FINANCIAL CRIME PREVENTION
Awareness is the key to protecting yourself against financial fraud
We live in an age where technology and communication are conducted over multiple channels. From telephones to websites and social networks, there is more information than ever available to clever financial fraudsters who can use it for their own gain. So how do you protect yourself against financial fraud and what can you do to prevent yourself from becoming the latest victim of financial crime? Awareness is key. It is imperative to remain vigilant, be on alert for anything that seems suspicious and to keep abreast of the common ways in which criminals are attempting to steal your data and your financial worth.
Important tips to protect yourself against financial crime
- Never purchase any form of physical or online voucher from a person claiming to be contacting you from a government official or body
- Guard your personal details. Unless you are certain that a request is genuine, do not give out your address, phone number or date of birth
- Never pay anyone claiming to work for the Financial Ombudsman Service – their service is always free
- Unless you are certain that the request is genuine (for example, if you made contact with a supplier) never provide any of your banking, debit or credit card details
- Do not give anyone your security information, such as you log-on details, internet or telephone banking passwords or anything you might use as a password prompt, such as your mother’s maiden name.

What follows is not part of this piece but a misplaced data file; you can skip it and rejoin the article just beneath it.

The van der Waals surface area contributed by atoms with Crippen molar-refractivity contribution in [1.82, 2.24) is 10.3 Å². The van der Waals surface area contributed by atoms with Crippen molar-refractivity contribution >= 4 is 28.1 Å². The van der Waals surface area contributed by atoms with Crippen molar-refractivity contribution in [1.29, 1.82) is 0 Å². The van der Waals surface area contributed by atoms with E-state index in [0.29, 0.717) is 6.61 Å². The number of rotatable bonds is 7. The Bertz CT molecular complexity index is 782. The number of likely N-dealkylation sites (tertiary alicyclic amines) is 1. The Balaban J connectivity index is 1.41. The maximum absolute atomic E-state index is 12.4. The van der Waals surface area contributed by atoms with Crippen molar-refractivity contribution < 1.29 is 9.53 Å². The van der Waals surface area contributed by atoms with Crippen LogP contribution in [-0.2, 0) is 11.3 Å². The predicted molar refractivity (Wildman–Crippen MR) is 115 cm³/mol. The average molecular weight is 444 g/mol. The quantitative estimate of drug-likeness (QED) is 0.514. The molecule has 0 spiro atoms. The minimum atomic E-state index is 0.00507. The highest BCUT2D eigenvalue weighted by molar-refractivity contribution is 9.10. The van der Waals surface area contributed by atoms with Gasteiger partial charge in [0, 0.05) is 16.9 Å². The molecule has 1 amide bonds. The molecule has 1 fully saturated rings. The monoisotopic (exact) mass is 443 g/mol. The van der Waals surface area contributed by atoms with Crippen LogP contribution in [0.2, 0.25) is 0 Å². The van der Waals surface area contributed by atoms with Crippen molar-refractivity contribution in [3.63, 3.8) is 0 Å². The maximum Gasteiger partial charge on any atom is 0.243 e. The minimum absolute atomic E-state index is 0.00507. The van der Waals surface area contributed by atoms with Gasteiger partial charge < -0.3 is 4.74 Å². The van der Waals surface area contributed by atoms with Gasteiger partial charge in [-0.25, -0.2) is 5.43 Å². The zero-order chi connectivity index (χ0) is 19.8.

BEWARE OF FAKE FINANCIAL OMBUDSMAN OFFERING COMPENSATION
The Financial Ombudsman Service is a valuable service for the public who have concerns over the treatment or advice they receive from a financial services professional – and it is entirely free. Above all else, this is the point to remember if ever your suspicions are aroused. There has been an increase in cold-callers claiming to be ringing on behalf of the Financial Ombudsman Service to offer a cheque from a compensation claim. Frequently, the recipient of the call is then asked to purchase a gift voucher from a well-known name, such as iTunes, to the value of around £300. They will be instructed that a courier will collect the voucher from their home address and then the compensation will be released, and a cheque sent to them by post.
The Financial Ombudsman Service will never ask you to part with money in order to receive compensation!
If you are on the receiving end of a phone call from someone claiming to be calling on behalf of the Financial Ombudsman Service and you have concerns about whether the call is genuine, you can call them directly on 0800 023 4567
BEWARE OF INVESTMENT FRAUD
- Check that the investment firm is regulated by the FCA
- Check to see if it is registered as a legal business with Companies House.
- Treat unsolicited investment offers with suspicion
- Before you part with any money or hand over any personal details, check that the investment firm is authorised and check the FCA warning list of suspicious or fake firms that are already known and should be avoided
If you are in any doubt about the validity of an investment, please speak to us first for advice, before investing your money in anything you are unsure of or do not fully understand.
This article does not constitute financial advice and should not be construed as such.